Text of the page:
A quick mix of the things we gleaned from the week of hockey, serious and less so, and rolling four lines deep.
1. Why does Sidney Crosby lead the NHL with 14 goals in 14 games?
For one, he’s shooting more.
Crosby is firing 3.64 pucks on net per game, making him the ninth most trigger-happy player in the league.
“Typically, I think you probably look to pass,” Crosby told TribLive.com. “But when they’re going in for you, without even thinking about it, you probably tend to put it at the net a little bit more.”
Crosby’s shot rate is still no match for Alex Ovechkin. The winner of the last four Maurice Richard trophies (and six total) is blasting 4.21 shots a night and just passed Jaromir Jagr to become the active player with the most career hat tricks (16).
Ovechkin annually ranks at the very top or near it in shot frequency. In this decade, Crosby has hovered between 11th and 26th in the category. The last season his stick was this prolific, Crosby and Steven Stamkos shared the Rocket, in 2009-10. He’d never say it, but you wonder if the man who’s won everything wants a Richard title all to himself.
Maybe he’s motivated to silence those questioning whether he’s still the best in the world.
I think of Michael Jordan deciding to win a Defensive Player of the Year Award or making the investment to become a deadly three-point shooter. Personal challenges. Games within a game. Did Crosby look at his recent goal totals and wonder: Can I get that number back up to 40 again? Fifty?
“When you watch him shoot the puck, it’s hard as his coach not to encourage him to shoot the puck,” Mike Sullivan said. “He scores as well as anybody in the league.”
In second place with 12 goals apiece are Ovechkin, Patrik Laine and Michael Grabner. Laine (20.7 per cent) and Grabner (25.5 per cent) are converting at hard-to-sustain rates, but so is Sid (27.5 per cent).
Despite coach Barry Trotz’s plan to reduce his ice time and save his legs for the post-season, Ovechkin is still be the favourite to win this race.
Don’t be surprised if Laine and Grabner trail off and shooters like Jeff Carter, Tyler Seguin, Jakub Voracek and Patrick Kane jump back into the conversation. That group keeps digging and is bound to strike more gold.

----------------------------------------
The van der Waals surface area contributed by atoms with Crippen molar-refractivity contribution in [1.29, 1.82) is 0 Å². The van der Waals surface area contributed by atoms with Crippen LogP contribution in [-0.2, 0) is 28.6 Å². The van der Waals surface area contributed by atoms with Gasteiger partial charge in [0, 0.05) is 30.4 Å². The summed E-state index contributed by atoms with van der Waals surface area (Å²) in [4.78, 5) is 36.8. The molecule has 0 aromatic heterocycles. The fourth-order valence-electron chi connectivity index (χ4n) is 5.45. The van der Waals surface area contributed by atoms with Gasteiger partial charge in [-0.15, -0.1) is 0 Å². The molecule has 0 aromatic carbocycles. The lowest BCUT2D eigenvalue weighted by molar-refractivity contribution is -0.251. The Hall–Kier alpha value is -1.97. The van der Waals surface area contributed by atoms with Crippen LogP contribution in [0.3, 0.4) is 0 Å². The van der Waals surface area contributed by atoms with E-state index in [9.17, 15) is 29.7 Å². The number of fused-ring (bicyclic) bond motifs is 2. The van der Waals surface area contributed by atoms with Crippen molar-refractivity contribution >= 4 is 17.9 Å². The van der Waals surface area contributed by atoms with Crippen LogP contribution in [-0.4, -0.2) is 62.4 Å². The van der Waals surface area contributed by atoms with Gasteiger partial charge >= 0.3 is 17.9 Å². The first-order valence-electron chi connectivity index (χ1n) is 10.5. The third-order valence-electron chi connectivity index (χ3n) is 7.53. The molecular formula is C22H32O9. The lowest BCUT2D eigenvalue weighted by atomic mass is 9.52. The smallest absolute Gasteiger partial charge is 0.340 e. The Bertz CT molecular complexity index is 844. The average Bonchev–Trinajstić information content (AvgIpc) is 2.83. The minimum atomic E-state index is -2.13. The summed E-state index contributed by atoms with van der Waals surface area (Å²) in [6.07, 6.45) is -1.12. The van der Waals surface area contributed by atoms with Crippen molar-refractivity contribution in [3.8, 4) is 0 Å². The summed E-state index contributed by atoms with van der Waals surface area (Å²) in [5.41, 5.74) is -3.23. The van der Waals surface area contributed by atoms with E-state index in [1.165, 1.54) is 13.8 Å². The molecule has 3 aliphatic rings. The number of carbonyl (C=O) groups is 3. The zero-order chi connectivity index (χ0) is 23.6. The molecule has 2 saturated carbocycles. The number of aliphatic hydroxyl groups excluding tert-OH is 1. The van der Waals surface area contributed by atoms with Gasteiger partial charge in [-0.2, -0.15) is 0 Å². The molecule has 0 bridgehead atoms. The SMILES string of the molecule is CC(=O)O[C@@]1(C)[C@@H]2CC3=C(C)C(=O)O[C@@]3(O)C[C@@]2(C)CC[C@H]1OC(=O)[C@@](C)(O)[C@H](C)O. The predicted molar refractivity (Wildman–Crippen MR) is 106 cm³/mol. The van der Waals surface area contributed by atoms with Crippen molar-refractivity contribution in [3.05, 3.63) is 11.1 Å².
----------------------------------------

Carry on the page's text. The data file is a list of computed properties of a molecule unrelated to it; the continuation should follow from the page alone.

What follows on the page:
2. The success of 19-year-old Sebastian Aho, a seamless addition to the Carolina Hurricanes‘ top six, has been overshadowed by the deep crop of rookie forwards in media-heavy markets and because the go-to storyline with the Canes is its promising yet inexperienced defence core.
A 2015 second-round find, Aho went for a point per game as an 18-year-old pro overseas last season. Teammate Jay McClement told me Aho doesn’t resemble a teenager on the ice.
“He’s a skilled guy with good vision. He’s going to be a good player for a long time in this league. He doesn’t look out of place. He makes confident plays,” McClement says.
The kid has 10 points so far, but linemate Jordan Staal points to a pass he made during the Canes’ win over the Capitals that didn’t result in a goal — even though that line combined for 11 points that night.
“Against Washington, he hit me for a breakaway. The move he made and how quick he made it, to put it right on my tape, he does things so quickly with the puck and he’s so smooth,” Staal raves. “He’s a fun guy to play with because he’s always creating offence out of very little. He’s matured throughout the first quarter of the season, and he’s only going to get better.
“There may be a few bigger bodies leaning on him every night, but he played in the Finnish league last year against grown men, so he’s got some of that in him. He’s been doing just fine coming over here.”
3. Not surprised the Toronto Maple Leafs haven’t named a captain this year, but I did expect the NHL’s other C-free squad, Carolina, to crown top D-man Justin Faulk or anoint former captain Eric Staal’s brother, Jordan, the next leader.
Instead, they’ve gone with the four-alternate approach, known to
slowly tear apart galvanize such teams as the 2014-15 Montreal Canadiens and 2015-16 Edmonton Oilers. Jeff Skinner and underrated Victor Rask join Staal and Faulk with an A on their chest.
Coach Bill Peters said this interesting thing about removing Eric Staal — now leading the Minnesota Wild with 14 points — from the room.
“The guy that it’s impacted the most is Jeff Skinner. From the trade deadline on last year, Jeff Skinner’s been a better player—a big part of what we’re doing. He’s dangerous offensively each and every shift. He’s grown into that leadership role. It feels like Skinny’s been in the league forever, but he hasn’t. He’s still a young guy, still getting better as he goes. He’s more competitive. He’s stayed healthy, which is important. He’s a guy we lean on. We need him and his line to generate offence.”
The 24-year-old Skinner plays on the top line, always gets his power-play minutes, and skates what Peters terms “a bump-up shift” immediately after a killed penalty.